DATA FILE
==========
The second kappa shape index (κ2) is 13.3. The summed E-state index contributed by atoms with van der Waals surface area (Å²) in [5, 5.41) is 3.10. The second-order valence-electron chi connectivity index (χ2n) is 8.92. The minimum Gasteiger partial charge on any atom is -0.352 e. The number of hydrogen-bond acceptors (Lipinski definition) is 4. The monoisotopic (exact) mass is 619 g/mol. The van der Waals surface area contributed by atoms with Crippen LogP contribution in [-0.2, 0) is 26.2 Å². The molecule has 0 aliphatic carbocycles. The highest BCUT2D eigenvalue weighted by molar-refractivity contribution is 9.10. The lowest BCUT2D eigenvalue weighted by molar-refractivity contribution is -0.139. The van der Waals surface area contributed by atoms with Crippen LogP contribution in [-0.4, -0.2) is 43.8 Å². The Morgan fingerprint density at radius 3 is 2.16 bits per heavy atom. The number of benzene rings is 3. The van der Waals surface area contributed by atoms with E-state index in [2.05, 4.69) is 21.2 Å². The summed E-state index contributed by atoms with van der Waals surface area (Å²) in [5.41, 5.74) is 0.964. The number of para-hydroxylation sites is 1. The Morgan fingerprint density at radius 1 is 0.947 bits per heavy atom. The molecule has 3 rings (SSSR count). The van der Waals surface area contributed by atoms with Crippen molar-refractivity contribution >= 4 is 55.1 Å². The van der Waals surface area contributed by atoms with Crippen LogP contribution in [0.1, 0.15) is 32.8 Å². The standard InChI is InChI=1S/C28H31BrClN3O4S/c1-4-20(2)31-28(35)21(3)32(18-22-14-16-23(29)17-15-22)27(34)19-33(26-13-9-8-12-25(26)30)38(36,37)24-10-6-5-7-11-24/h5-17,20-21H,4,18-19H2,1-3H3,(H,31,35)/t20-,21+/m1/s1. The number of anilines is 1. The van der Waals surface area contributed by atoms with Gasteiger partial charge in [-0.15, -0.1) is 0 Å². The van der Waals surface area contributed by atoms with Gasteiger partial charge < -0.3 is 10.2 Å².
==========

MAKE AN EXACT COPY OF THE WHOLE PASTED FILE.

The second kappa shape index (κ2) is 13.3. The summed E-state index contributed by atoms with van der Waals surface area (Å²) in [5, 5.41) is 3.10. The second-order valence-electron chi connectivity index (χ2n) is 8.92. The minimum Gasteiger partial charge on any atom is -0.352 e. The number of hydrogen-bond acceptors (Lipinski definition) is 4. The monoisotopic (exact) mass is 619 g/mol. The van der Waals surface area contributed by atoms with Crippen LogP contribution in [-0.2, 0) is 26.2 Å². The molecule has 0 aliphatic carbocycles. The highest BCUT2D eigenvalue weighted by molar-refractivity contribution is 9.10. The lowest BCUT2D eigenvalue weighted by molar-refractivity contribution is -0.139. The van der Waals surface area contributed by atoms with Crippen LogP contribution in [-0.4, -0.2) is 43.8 Å². The Morgan fingerprint density at radius 3 is 2.16 bits per heavy atom. The number of benzene rings is 3. The van der Waals surface area contributed by atoms with E-state index in [2.05, 4.69) is 21.2 Å². The summed E-state index contributed by atoms with van der Waals surface area (Å²) in [5.41, 5.74) is 0.964. The number of para-hydroxylation sites is 1. The Morgan fingerprint density at radius 1 is 0.947 bits per heavy atom. The molecule has 3 rings (SSSR count). The van der Waals surface area contributed by atoms with Crippen molar-refractivity contribution >= 4 is 55.1 Å². The van der Waals surface area contributed by atoms with Crippen LogP contribution in [0.1, 0.15) is 32.8 Å². The standard InChI is InChI=1S/C28H31BrClN3O4S/c1-4-20(2)31-28(35)21(3)32(18-22-14-16-23(29)17-15-22)27(34)19-33(26-13-9-8-12-25(26)30)38(36,37)24-10-6-5-7-11-24/h5-17,20-21H,4,18-19H2,1-3H3,(H,31,35)/t20-,21+/m1/s1. The number of anilines is 1. The van der Waals surface area contributed by atoms with Gasteiger partial charge in [-0.15, -0.1) is 0 Å². The van der Waals surface area contributed by atoms with Gasteiger partial charge < -0.3 is 10.2 Å².